Figure 3 shows correlation analysis between FMD found for each BS/GS patient and the number of their CD133+KDR+, CD34+CD133+ KDR+ cells for each BS/GS patient. Both CD133+KDR+ and CD34+CD133+ KDR+ cell numbers were significantly correlated with FMD (r=0.88; P=0.001 and 0.79; P=0.007, respectively). The correlation between CD34+KDR+ and FMD did not achieve statistical significance (r=0.51, P=0.13).

Figure 3
figure3

Correlation analysis between nitric oxide (NO)-mediated vasodilation (flow-mediated dilation (FMD)) and CD133+KDR+ cells (left panel) and CD34+CD133+KDR+ cells (right panel) in Bartter's/Gitelman's (BS/GS) patients. FMD is expressed as maximal % dilation of the brachial artery to increased flow.

As shown in Figure 4, both CD133+KDR+ cells and CD34+CD133+ KDR+ cells were strongly and significantly correlated with mononuclear cell HO-1 gene expression (r=0.729; P=0.017 and 0.699; P=0.024, respectively), while CD34+KDR+ and HO-1 did not correlate (r=0.28, P=0.42).

Figure 4
figure4

Correlation analysis between heme oxygenase-1 (HO-1) and CD133+KDR+ cells (left panel) and CD34+CD133+KDR+ cells (right panel) in Bartter's/Gitelman's (BS/GS) patients. HO-1 gene expression is expressed as the ratio between HO-1 and β-actin PCR products (pixel density).

Figure 5 shows correlation analysis between FMD and HO-1 that demonstrates that in BS/GS these were strongly and significantly correlated (r=0.82; P=0.004).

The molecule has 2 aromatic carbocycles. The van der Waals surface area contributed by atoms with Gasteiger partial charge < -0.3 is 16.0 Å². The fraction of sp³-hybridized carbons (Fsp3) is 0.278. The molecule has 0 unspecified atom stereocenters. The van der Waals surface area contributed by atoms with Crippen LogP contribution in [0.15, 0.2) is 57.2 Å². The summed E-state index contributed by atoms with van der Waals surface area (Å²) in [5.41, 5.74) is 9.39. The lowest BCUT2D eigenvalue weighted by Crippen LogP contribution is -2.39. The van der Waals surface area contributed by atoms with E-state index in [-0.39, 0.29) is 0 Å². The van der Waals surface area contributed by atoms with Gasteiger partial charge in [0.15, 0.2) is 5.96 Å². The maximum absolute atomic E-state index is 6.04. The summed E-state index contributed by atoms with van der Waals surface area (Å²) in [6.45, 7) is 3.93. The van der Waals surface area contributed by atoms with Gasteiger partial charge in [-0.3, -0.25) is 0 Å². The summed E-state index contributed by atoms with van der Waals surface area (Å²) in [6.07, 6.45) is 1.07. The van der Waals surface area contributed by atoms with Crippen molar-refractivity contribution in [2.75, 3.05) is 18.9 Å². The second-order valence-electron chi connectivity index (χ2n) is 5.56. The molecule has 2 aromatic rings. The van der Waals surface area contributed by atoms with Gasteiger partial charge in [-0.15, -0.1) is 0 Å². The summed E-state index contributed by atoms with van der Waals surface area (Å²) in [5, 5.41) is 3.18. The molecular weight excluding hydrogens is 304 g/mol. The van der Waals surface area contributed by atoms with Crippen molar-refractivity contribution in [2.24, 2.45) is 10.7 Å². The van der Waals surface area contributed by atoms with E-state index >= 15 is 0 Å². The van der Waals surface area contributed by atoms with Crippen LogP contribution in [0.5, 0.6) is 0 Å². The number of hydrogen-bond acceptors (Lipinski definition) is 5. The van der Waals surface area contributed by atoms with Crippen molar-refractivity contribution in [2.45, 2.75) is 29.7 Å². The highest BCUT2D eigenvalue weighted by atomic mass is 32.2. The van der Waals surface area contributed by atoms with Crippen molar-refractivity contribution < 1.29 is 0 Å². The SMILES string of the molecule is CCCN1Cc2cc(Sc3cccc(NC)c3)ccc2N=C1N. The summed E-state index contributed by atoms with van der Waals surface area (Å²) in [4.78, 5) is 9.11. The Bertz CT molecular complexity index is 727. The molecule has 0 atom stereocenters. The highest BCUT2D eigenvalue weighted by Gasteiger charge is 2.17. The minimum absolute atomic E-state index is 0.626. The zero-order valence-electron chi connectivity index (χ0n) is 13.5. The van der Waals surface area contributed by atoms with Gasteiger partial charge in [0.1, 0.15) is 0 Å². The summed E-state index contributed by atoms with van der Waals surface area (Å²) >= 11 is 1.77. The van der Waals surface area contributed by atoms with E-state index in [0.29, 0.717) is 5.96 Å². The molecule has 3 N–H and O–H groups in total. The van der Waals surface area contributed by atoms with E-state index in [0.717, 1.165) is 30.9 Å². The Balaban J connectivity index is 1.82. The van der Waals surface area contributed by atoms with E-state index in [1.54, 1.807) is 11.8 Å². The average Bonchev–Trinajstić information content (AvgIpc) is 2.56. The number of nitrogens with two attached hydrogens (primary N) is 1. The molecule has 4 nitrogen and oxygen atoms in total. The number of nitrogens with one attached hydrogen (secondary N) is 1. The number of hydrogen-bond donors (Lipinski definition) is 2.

Figure 5
figure5

Correlation analysis between nitric oxide (NO)-mediated vasodilation (flow-mediated dilation (FMD)) and heme oxygenase-1 (HO-1) in Bartter's/Gitelman's (BS/GS) patients.

Discussion

The current study demonstrated that EPCs number is increased in BS/GS, a human model of blunted Ang II signaling and vascular hyporeactivity. Moreover, it shows that EPC populations, specifically CD133+KDR+ cells and CD34+CD133+KDR+ and FMD were significantly and strongly correlated in BS/GS patients. The correlations noted are likely the result of previously reported relationships between endothelial function and EPC numbers, and function35, 36 along with the relationship between endothelial number and FMD.37 All of these are altered in hypertension,3, 38, 39 and in these alterations oxidative stress has a pivotal role.40, 41 These results fit with the previously demonstrated absence of oxidative stress, along with increased HO-1 in BS/GS patients.29, 30 In addition, despite high levels of Ang II, BS/GS patients have increased FMD and upregulation of NO system,19, 31, 32 both of which are consistent with the increased number of EPC cells found in this study.